Passed Over For Promotion

“I just got passed over for a promotion – again. I get good performance reviews and my boss says I’m doing a good job, but that doesn’t seem to matter. And the worst of it that the woman who got the promotion doesn’t even know as much as I do. What gives?” Sheila

Cheez, Sheila, I know exactly how you feel. I remember when something like this happened to me – and was I ticked off! And when it happened, I didn’t have nice things to say about the woman or the boss. But when I decided to become more strategic, I realized why she got it and I didn’t. Once I saw the situation differently, I changed a couple things. I left that company and took my new skills with me – and it made a big difference.

Here are three things you can do so you don’t miss the next promotion:

1 – Be proactive rather than reactive. Many of us learned that if we did a good job, we’d get noticed and be promoted. That happens sometimes, but not usually. You have to do things that make you and your skills visible to those who count.

Volunteer for key assignments. Look for the ones that involve several departments so more people can get to know you. You want to do this because (1) you are more visible and (2) more people know what you are capable of and how good you are at what you do.

2 – Develop your leadership skills. If you have a woman’s leadership/affinity group, don’t just join, get involved in the decision-making. Start with a small job as a committee chair and, as you get more comfortable, volunteer for bigger roles. If you don’t have something at work, get involved in a community organization – like Home and School and Toastmasters.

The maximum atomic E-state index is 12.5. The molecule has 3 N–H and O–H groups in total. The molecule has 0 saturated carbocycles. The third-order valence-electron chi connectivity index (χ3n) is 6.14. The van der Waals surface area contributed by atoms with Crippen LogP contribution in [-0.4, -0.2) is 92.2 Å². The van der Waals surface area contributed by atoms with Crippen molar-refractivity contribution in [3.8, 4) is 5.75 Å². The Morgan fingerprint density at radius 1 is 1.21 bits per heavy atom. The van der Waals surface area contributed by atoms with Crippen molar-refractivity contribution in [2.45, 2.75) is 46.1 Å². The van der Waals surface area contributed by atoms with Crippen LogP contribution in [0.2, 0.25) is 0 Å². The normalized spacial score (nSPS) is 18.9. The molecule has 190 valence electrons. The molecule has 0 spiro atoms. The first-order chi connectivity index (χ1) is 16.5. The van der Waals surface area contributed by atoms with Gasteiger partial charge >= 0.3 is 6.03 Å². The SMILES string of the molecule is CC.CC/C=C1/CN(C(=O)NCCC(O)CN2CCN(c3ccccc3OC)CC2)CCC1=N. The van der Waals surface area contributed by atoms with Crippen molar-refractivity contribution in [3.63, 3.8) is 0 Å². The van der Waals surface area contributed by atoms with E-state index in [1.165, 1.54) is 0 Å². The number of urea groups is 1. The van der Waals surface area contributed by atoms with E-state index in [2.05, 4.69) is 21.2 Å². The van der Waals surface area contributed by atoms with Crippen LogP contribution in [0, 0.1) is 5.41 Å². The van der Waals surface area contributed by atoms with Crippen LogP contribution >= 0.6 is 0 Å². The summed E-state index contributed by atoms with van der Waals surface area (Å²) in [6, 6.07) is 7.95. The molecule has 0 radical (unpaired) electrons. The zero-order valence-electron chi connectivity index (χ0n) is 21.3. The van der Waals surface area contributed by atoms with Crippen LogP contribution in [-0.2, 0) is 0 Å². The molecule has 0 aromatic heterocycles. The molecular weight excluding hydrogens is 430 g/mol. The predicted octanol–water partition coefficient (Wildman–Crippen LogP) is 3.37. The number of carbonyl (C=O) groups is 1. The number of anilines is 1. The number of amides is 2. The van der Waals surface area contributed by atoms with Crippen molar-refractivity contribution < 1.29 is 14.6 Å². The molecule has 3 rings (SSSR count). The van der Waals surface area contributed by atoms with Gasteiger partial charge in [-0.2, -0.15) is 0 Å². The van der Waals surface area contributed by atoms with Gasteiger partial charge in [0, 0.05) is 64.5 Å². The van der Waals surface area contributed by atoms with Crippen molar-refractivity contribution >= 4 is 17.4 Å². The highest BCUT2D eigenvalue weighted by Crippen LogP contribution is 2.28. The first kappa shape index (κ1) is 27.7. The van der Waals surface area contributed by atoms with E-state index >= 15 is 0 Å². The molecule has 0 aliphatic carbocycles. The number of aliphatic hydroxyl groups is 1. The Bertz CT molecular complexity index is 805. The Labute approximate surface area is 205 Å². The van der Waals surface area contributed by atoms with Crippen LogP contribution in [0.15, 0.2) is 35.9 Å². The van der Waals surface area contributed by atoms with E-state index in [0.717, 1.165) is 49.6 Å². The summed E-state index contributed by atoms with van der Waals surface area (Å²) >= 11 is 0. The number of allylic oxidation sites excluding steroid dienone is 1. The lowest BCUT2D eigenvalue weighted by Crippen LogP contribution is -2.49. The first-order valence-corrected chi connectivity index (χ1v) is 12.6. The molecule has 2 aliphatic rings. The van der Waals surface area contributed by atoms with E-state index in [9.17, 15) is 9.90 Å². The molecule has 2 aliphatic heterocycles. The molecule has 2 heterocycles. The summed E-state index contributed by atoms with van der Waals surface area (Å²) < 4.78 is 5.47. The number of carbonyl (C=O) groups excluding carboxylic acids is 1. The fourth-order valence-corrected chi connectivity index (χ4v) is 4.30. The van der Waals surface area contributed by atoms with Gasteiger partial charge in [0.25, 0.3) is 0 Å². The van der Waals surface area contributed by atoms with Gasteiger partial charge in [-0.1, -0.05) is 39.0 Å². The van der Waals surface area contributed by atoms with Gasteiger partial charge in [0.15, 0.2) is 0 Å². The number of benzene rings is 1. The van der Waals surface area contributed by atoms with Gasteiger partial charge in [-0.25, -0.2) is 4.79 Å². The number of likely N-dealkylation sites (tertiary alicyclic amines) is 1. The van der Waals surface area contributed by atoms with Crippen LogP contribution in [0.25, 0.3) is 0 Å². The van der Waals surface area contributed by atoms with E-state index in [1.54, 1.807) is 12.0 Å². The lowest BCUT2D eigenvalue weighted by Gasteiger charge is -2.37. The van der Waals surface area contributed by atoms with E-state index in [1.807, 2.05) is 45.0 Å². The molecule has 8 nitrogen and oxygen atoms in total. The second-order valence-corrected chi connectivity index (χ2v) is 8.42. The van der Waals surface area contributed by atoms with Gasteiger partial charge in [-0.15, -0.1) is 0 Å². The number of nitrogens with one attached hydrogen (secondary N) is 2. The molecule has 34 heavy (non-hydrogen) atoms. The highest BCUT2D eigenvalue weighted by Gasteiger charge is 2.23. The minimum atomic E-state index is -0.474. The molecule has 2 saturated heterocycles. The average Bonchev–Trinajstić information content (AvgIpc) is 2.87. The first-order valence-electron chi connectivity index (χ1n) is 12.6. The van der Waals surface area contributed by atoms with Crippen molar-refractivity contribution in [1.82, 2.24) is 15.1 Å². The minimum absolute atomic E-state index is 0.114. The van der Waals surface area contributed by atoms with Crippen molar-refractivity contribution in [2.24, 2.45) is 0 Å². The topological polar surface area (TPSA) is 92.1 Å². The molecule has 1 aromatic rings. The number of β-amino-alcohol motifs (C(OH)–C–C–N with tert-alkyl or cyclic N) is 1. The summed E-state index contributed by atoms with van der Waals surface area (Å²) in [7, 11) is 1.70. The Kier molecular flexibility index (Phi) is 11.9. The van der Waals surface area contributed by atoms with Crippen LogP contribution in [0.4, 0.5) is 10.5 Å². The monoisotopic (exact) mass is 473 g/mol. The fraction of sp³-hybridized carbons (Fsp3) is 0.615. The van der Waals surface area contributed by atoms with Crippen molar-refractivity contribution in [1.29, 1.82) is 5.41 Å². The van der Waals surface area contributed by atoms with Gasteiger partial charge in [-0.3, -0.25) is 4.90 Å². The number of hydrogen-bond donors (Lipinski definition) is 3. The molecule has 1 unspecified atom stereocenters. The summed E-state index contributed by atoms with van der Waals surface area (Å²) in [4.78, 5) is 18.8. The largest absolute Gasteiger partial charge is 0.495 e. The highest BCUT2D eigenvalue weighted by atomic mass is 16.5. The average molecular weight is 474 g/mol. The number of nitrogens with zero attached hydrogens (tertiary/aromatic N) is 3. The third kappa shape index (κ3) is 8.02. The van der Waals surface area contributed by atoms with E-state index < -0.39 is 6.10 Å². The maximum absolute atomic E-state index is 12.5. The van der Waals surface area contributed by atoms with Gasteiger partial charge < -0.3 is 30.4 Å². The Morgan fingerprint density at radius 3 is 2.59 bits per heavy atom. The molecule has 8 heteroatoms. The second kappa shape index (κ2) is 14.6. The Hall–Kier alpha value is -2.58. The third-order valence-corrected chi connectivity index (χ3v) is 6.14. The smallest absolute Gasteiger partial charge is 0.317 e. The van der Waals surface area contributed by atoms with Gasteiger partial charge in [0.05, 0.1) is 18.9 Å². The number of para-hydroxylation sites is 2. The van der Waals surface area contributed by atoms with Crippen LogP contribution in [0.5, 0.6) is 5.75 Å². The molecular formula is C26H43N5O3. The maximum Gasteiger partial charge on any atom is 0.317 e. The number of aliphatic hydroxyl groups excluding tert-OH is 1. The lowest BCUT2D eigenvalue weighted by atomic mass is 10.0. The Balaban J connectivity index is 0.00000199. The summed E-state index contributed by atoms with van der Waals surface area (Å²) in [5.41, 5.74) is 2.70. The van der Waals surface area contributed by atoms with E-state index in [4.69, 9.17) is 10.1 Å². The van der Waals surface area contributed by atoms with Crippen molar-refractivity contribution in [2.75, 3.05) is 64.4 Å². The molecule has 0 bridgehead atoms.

3 – Get help. Seek out mentors and sponsors and choose ones who understand and support your goals.

When you do this, you will gradually and easily develop relationships with the people who have influence within the company. That’ll boost your confidence.

Little by little, you’ll get more comfortable having regular conversations with people of influence and build solid professional relationships. In time you’ll also start seeing yourself as being at the same level of your bosses…and that promotion will be an easier get.

It’s like a story I tell in Victorious Woman! about Jean Otte. She was a woman who pushed through a lot of personal challenges to become the first woman executive in her company. She tells women, “it’s not who you know and it’s not what you know that matters. What matters is who knows what you know.”

When you develop greater visibility and credibility, Sheila, you’ll start getting the promotions you want.

One more thing…Like everything there is a price to pay for breaking through, and the price is getting out of your comfort zone and pushing beyond it. BUT that’s where you’ll find victory.